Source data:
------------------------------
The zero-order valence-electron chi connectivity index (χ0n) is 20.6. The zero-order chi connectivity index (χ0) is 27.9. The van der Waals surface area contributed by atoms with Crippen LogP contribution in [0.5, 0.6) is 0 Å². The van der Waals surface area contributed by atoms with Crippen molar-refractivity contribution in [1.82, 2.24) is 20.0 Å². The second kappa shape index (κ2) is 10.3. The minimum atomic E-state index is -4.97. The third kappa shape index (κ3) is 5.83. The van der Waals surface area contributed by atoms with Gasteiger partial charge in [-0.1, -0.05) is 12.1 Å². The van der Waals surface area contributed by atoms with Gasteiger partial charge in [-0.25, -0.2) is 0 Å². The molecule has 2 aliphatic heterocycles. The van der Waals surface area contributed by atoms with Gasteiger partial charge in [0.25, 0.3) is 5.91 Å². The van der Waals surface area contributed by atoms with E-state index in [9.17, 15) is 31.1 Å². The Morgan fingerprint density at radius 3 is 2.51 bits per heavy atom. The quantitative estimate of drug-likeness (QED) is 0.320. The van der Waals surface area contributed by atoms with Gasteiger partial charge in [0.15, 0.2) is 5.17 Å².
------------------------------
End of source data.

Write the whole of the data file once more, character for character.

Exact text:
The zero-order valence-electron chi connectivity index (χ0n) is 20.6. The zero-order chi connectivity index (χ0) is 27.9. The van der Waals surface area contributed by atoms with Crippen LogP contribution in [0.5, 0.6) is 0 Å². The van der Waals surface area contributed by atoms with Crippen molar-refractivity contribution in [1.82, 2.24) is 20.0 Å². The second kappa shape index (κ2) is 10.3. The minimum atomic E-state index is -4.97. The third kappa shape index (κ3) is 5.83. The van der Waals surface area contributed by atoms with Gasteiger partial charge in [-0.1, -0.05) is 12.1 Å². The van der Waals surface area contributed by atoms with Gasteiger partial charge in [-0.25, -0.2) is 0 Å². The molecule has 2 aliphatic heterocycles. The van der Waals surface area contributed by atoms with Gasteiger partial charge in [0.25, 0.3) is 5.91 Å². The van der Waals surface area contributed by atoms with E-state index in [9.17, 15) is 31.1 Å². The Morgan fingerprint density at radius 3 is 2.51 bits per heavy atom. The quantitative estimate of drug-likeness (QED) is 0.320. The van der Waals surface area contributed by atoms with Gasteiger partial charge in [0.15, 0.2) is 5.17 Å².